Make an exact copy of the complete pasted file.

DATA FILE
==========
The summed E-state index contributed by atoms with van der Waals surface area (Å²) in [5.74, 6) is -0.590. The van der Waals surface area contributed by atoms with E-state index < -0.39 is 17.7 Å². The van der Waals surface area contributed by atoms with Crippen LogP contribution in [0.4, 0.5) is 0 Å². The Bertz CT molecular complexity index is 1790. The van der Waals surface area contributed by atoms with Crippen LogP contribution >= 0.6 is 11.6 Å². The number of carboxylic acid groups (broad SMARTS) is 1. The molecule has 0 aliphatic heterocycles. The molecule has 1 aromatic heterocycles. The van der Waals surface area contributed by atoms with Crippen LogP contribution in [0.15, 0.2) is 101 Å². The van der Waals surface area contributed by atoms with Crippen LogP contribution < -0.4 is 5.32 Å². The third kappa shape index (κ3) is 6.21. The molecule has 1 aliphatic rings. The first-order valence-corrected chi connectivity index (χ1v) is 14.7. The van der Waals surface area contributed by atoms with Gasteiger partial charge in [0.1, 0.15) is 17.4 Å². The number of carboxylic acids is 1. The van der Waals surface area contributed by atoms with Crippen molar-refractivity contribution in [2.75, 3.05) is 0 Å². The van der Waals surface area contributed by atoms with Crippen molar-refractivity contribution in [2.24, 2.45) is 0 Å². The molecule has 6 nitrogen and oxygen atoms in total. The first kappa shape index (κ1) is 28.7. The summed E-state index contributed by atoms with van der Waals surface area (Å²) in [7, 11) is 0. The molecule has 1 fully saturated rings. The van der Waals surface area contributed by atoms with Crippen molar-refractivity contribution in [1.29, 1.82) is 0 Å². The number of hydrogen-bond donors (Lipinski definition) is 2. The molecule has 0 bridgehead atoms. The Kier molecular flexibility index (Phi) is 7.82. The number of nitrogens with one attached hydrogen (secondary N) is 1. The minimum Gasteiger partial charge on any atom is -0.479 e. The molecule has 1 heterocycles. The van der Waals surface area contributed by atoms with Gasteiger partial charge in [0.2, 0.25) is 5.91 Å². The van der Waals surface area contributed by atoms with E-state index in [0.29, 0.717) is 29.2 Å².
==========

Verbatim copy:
The summed E-state index contributed by atoms with van der Waals surface area (Å²) in [5.74, 6) is -0.590. The van der Waals surface area contributed by atoms with E-state index < -0.39 is 17.7 Å². The van der Waals surface area contributed by atoms with Crippen LogP contribution in [0.4, 0.5) is 0 Å². The Bertz CT molecular complexity index is 1790. The van der Waals surface area contributed by atoms with Crippen LogP contribution >= 0.6 is 11.6 Å². The number of carboxylic acid groups (broad SMARTS) is 1. The molecule has 0 aliphatic heterocycles. The molecule has 1 aromatic heterocycles. The van der Waals surface area contributed by atoms with Crippen LogP contribution in [0.15, 0.2) is 101 Å². The van der Waals surface area contributed by atoms with Crippen LogP contribution < -0.4 is 5.32 Å². The third kappa shape index (κ3) is 6.21. The molecule has 1 aliphatic rings. The first-order valence-corrected chi connectivity index (χ1v) is 14.7. The van der Waals surface area contributed by atoms with Gasteiger partial charge in [0.1, 0.15) is 17.4 Å². The number of carboxylic acids is 1. The van der Waals surface area contributed by atoms with Crippen molar-refractivity contribution in [2.75, 3.05) is 0 Å². The van der Waals surface area contributed by atoms with Crippen molar-refractivity contribution in [2.24, 2.45) is 0 Å². The molecule has 6 nitrogen and oxygen atoms in total. The first kappa shape index (κ1) is 28.7. The summed E-state index contributed by atoms with van der Waals surface area (Å²) in [7, 11) is 0. The molecule has 1 fully saturated rings. The van der Waals surface area contributed by atoms with Crippen molar-refractivity contribution in [1.29, 1.82) is 0 Å². The number of hydrogen-bond donors (Lipinski definition) is 2. The molecule has 0 bridgehead atoms. The Kier molecular flexibility index (Phi) is 7.82. The number of nitrogens with one attached hydrogen (secondary N) is 1. The minimum Gasteiger partial charge on any atom is -0.479 e. The molecule has 1 heterocycles. The van der Waals surface area contributed by atoms with Gasteiger partial charge in [0.2, 0.25) is 5.91 Å². The van der Waals surface area contributed by atoms with E-state index in [0.29, 0.717) is 29.2 Å².